Jennings and Getz created a show in which the beginning, the ending, and everything in between were as unknown to them as to those who came to see it.  The show revolves around two characters, Cecily and Gwendolyn, time travelers from Victorian England, which transposed its audience back to the late 1800s.  They played the roles of social anthropologists whose mission was to study the “society,” which would be the city where they performed. This show toured across the country– from Washington DC, Colorado, Minnesota, Cincinnati, Arizona, and Pennsylvania.

The show required no technology or special effects, and so it was easy and cheap to produce. “The theater was illuminated with regular lights, and those social cues, like the lights going off to signal the start of the show, never happened.” Guests walked in and took their seats, and suddenly, the show started even without them noticing it. By then, the two characters had made their way out of the improvised hot air balloon, made of a big basket from a discount store nearby, with balloons attached to the top, placed right in the middle of the stage. Once out of the balloon, the characters, wearing Victorian-like dresses, start talking to each other and, to the audience’s surprise, to them too.

“I’m less interested in clever, funny jokes than I am in emotionally grounded scenes where we see people being affected by the circumstances, they, themselves, are creating. I think that’s a lot more interesting to watch, and I think it leads to a lot more really like genuine laughs.”

The challenge for them, as actresses, as Jennifer said, is that “We did not know what would unfold here this evening,”  The characters would have a few prompts ready to invite the audience to participate, like “You have such an interesting piece of clothing. Tell us more about that,” or if it were more like a shy, reserved audience, then they would have what they called the newspaper headline, where one of the characters shared a headline from the city newspaper and invited them to comment on the headline. That’s the way they kicked off the show. Depending on the city, people would engage in conversations more quickly, but once engaged, we would take them further and say, ‘That is fascinating. Why don’t you come here and show us? Let’s play that out here.”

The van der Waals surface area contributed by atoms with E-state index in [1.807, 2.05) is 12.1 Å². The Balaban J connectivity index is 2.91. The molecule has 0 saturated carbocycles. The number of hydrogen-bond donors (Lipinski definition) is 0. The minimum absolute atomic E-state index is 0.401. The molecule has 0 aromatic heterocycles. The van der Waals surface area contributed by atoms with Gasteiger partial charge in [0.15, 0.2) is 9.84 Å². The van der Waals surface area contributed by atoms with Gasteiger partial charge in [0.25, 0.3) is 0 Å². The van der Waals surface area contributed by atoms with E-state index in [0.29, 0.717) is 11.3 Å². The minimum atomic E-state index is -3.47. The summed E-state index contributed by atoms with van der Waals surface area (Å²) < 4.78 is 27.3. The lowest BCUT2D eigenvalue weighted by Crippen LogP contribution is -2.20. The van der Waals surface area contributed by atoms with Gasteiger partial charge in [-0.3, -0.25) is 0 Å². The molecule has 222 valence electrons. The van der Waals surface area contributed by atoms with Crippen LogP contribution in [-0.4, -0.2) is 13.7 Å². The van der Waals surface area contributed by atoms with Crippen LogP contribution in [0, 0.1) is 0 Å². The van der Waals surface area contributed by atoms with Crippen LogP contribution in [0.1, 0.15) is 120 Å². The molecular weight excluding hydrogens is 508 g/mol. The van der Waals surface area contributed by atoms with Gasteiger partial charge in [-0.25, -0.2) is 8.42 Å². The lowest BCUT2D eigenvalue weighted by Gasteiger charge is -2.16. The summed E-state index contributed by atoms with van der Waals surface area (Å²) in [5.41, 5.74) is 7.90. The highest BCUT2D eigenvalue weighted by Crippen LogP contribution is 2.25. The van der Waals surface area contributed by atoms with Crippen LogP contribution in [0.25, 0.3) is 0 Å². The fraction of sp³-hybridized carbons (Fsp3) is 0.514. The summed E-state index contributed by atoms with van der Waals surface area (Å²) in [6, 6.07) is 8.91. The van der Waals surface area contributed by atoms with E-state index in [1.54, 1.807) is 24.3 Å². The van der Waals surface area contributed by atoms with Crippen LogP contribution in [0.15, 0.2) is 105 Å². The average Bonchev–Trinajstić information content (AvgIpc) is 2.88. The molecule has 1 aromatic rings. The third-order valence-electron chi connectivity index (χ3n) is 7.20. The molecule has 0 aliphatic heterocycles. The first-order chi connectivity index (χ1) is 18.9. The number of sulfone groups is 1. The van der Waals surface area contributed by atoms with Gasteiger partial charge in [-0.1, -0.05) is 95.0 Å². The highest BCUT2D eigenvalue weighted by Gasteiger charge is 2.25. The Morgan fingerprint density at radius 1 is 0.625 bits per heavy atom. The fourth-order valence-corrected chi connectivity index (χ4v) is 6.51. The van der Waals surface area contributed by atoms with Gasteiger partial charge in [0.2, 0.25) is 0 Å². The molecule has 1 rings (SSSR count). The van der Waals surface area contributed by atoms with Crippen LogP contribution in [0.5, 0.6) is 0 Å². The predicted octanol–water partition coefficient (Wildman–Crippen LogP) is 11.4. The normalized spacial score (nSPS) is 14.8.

Two other volunteers were also on stage as part of the show: one with crayons and a big piece of paper to sketch out what they saw and the other with a notebook and a pen to write what they heard. “After all, this was a research project,” Jennings says. The show ended with a discussion of the experience and what the audience and the characters learned about that society.

But not everyone loved the show, particularly in the beginning when they were still figuring out how to build the show. ‘“We had people saying that this was ridiculous, ‘you were supposed to be acting for me,’ and we had one woman actually walking out of the show, and her companion stayed.”’

We learned quickly that we had to be upfront and transparent about how the show was super interactive, so it was not such a shocking surprise for the audience.

These situations are delightful for a performer like Jennings because they allow her to learn to stay in character and make those moments a part of the show.  For example, when some audiences were not as receptive, I would say, “Wow, people in this society are very angry,” and the show would progress.

They also learned much about each city’s unique social and cultural personalities through audience engagement. “We kind of knew about it but did not think much of it until we were there performing.” For example, in Philadelphia, people would open up once they understood how the show would play out, but in Washington, DC, people were very closed, and the first show did not go great. We realized that they worked for the government and NGOs or Think Tanks. So, sure, they were not going to talk because of the kind of jobs they do, which require some secrecy or some non-disclosure.”

Once we realized they realized these differences, we had to find ways to tailor the opening of the show to the “personality” of the city. ‘“In Washington, of course, they would not be incredibly open about themselves. We had to start the next show by acknowledging that to the audience. “Hey, we noticed here that you don’t talk to anybody. Is that a thing here in Washington, DC? And that got people talking about not talking,”’ Jennings said. This changed the dynamic of the second show.

Jennings believes, “If the purpose of improv is to have spontaneous theater and the purpose of theater is to help us have conversations and connections, how could we marry these two together to build stronger communities?” And that was what the show was all about—community building.”

Moving forward

Jennings is excited about what lies ahead at the Philly Improv Theater as she and the leadership continue to evolve their curriculum, build their community of improvisers, and work hard to attract a more diverse audience and students. She is also excited about building her consultative business as a corporate coach.

Most recently, Jennings and Stuart beta-tested an improv workshop designed to improve the skills of counselors, most of them working in areas of depression and trauma, to offer them new possibilities and new ways of engaging and drawing in their patients. Their next step is to test this workshop in Philadelphia in April and take it into the real world.

“Kelly is great at asking insightful questions when there is so much clutter and uncertainty,” Stuart says. And that’s what these counselors face every day.